Since Xml classes are defined in the System.XML namespace, so first thing you need to do is to Add the System.XML reference to the project.

Imports  System.Xml

Loading XML to Document
LoadXml method of XmlDocument can be used to load XML data to a document or to load an existing XML document..

' Load XML data to a document
Dim  doc as  new XmlDocument();
doc.LoadXml("" +
" Old Data" +

Inserting XML Data
The below code inserts XML data to the file and saves file as InsertedDoc.xml.

Souce Code:  
Dim currNode As XmlNode
Dim doc As New XmlDocument()
doc.LoadXml(("" + " Old Data" + ""))
Dim docFrag As XmlDocumentFragment = doc.CreateDocumentFragment()
docFrag.InnerXml = "" + " Inserted Data" + ""
' insert the availability node into the documentcurrNode = doc.DocumentElement.FirstChild;
currNode.InsertAfter(docFrag, currNode.LastChild)
'save the output to a filedoc.Save("InsertedDoc.xml");
Catch e As Exception
Console.WriteLine("Exception: {0}", e.ToString())
End Try

The output of the code looks like this -

  Old Data
  Inserted Data



Reading XML Files in VB.NET

The XmlReader and XmlTextReader classes are defined in the System.XML namespace.

The XmlTextReader class is derived from XmlReader class. The XmlTextReader class can be used to read the XML documents. The read function of this document reads the document until end of its nodes.

In this article, I will show you how to use XmlTextReader class to read an XML document and write data to the console.

Adding namspace Reference
Since Xml classes are defined in the System.XML namespace, so first thing you need to do is to Add the System.XML reference to the project.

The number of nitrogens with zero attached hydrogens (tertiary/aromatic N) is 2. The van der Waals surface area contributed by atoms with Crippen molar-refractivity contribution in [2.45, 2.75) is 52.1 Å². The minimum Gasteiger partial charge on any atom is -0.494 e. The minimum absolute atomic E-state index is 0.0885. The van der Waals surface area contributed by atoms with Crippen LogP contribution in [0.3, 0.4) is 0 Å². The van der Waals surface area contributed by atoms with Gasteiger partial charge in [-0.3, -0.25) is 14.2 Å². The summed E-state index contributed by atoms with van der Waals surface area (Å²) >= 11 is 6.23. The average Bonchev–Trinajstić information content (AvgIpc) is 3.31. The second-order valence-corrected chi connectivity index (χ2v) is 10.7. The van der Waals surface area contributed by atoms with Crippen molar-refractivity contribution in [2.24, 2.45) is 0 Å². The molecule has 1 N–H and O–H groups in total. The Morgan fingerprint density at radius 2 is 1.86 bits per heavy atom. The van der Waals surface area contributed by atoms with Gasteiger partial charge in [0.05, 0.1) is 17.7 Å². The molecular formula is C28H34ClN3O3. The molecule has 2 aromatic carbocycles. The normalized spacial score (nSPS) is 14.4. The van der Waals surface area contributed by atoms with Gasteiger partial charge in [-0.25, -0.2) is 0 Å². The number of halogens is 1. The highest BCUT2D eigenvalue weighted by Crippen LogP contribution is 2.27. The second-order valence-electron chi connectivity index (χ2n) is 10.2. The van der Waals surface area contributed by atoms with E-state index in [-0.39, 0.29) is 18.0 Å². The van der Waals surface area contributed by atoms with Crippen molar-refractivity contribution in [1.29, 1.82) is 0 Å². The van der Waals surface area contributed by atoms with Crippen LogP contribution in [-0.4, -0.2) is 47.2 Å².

Imports  System.Xml

Open an XML Document
The constructor of the XmlTextReader class opens an XML file. In this sample, I used an XML file called xmltest.xml in C\temp directory. You can download the attached file.

' Open an XML file
Dim reader As New XmlTextReader("C:\temp\xmltest.xml")

Reading Data
The Read method of the XmlTextReader class reads the data.

While reader.Read()
End While
Imports System
Imports System.Xml

Namespace ReadXML
End Namespace 'ReadXML
' Summary description for Class1.
public class Class1

Dim Main As Integer
If (True) Then
' Open an XML file
Dim reader As New XmlTextReader("C:\temp\xmltest.xml")
While reader.Read()
End While

Catch e As Exception
Console.WriteLine("Exception: {0}", e.ToString())
End Try
Return 0
End If

Writing XML Files in VB.NET

The XmlWriter and XmlTextWriter classes are defined in the System.XML namespace.

The XmlTextWriter class is derived from XmlWriter class, which represents a writer that provides fast non-cached forward-only way of generating XML documents based on  the W3C Extensible Markup Language (XML) 1.0 specification.

In this article, I will show you how to use XmlTextWriter class to create an XML document and write data to the document.

Adding namspace Reference
Since Xml classes are defined in the System.XML namespace, so first thing you need to do is to Add the System.XML reference to the project.

Imports System.Xml

Creating an XML Document
The constructor of the XmlTextWriter class creates an XML file if file doesn't exist. In this sample, I create a new XML file called xmltest.xml in C\temp directory.